“If your insulin is covered by your drug plan formulary, then by law your insulin cost should be limited to $35 per covered prescription per month,” Johnson says. Johnson was able to find an Anthem drug plan that covered 9 out of 10 of her neighbor’s prescriptions and would cost her neighbor an estimated $2,007.67 in drug costs and premiums versus the $5,737.39 they found on their first search — still expensive, but big savings over the first attempt.
“The only uncovered drug, folic acid, is not usually covered by Part D plans,” Johnson says, “but it costs less than $3 a month from Walmart, CVS, or Walgreens — less than most co-pays.”
“When the top choice of drug plans covers most, but not all, of your drugs, it might still be the best you can do,” Johnson says. “To lower the costs of drugs not covered by your plan, check for discount coupons from Good Rx.com,” she says.
The last step after selecting a new plan for 2023? Call the number listed for the plan to confirm the drug coverage and cost information for the plan you are thinking about. “No escaping that step,” Johnson says.
If all checks out, Johnson recommends enrolling in the selected plan through the Medicare website, rather than going through the insurance company’s website or by phone. “Enrollment errors are reduced by using the Plan Finder, and for those who are switching from one plan to another, Medicare will make sure you are correctly dis-enrolled from your previous plan,” Johnson says. “Hang on to your Medicare enrollment confirmation paperwork,” she adds. “New enrollees will get their welcome package with their Part D enrollment card and premium payment information within a few weeks,” she adds.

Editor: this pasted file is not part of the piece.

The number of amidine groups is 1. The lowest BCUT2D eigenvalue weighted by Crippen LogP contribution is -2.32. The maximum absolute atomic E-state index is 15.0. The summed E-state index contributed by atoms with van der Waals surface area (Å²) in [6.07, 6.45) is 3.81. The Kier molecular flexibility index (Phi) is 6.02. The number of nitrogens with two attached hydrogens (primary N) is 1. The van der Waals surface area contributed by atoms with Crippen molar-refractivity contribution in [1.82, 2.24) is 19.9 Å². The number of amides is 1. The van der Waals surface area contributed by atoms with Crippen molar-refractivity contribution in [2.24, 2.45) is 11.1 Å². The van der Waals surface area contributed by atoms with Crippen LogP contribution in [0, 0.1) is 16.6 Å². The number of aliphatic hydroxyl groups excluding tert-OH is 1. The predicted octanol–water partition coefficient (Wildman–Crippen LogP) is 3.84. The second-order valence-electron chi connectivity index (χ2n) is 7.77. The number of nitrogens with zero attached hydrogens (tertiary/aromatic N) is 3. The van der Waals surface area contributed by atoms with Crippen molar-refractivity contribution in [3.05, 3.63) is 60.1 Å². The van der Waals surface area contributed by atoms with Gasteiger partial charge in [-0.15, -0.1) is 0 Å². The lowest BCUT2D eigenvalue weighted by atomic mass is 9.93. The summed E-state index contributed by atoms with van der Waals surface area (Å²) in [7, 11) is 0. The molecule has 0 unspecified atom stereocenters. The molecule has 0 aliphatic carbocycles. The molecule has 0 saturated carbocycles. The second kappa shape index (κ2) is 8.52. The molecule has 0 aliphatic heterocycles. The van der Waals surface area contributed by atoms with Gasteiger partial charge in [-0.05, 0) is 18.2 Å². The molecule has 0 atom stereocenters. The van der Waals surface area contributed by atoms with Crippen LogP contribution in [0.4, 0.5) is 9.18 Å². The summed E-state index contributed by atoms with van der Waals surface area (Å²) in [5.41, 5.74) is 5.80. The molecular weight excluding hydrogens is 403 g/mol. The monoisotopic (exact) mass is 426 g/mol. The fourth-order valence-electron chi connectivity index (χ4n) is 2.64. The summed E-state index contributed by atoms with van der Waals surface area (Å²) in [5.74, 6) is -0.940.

With 1.2 million supporters, The Senior Citizens League is one of the nation’s largest nonpartisan seniors’ groups. Its mission is to promote and assist members and supporters, to educate and alert senior citizens about their rights and freedoms as U.S. Citizens, and to protect and defend the benefits senior citizens have earned and paid for. The Senior Citizens League is a proud affiliate of TREA: The Enlisted Association. Visit http://www.SeniorsLeague.org for more information.
Shannon Benton, The Senior Citizens League, 703-548-5568, sbenton[email protected]
SOURCE The Senior Citizens League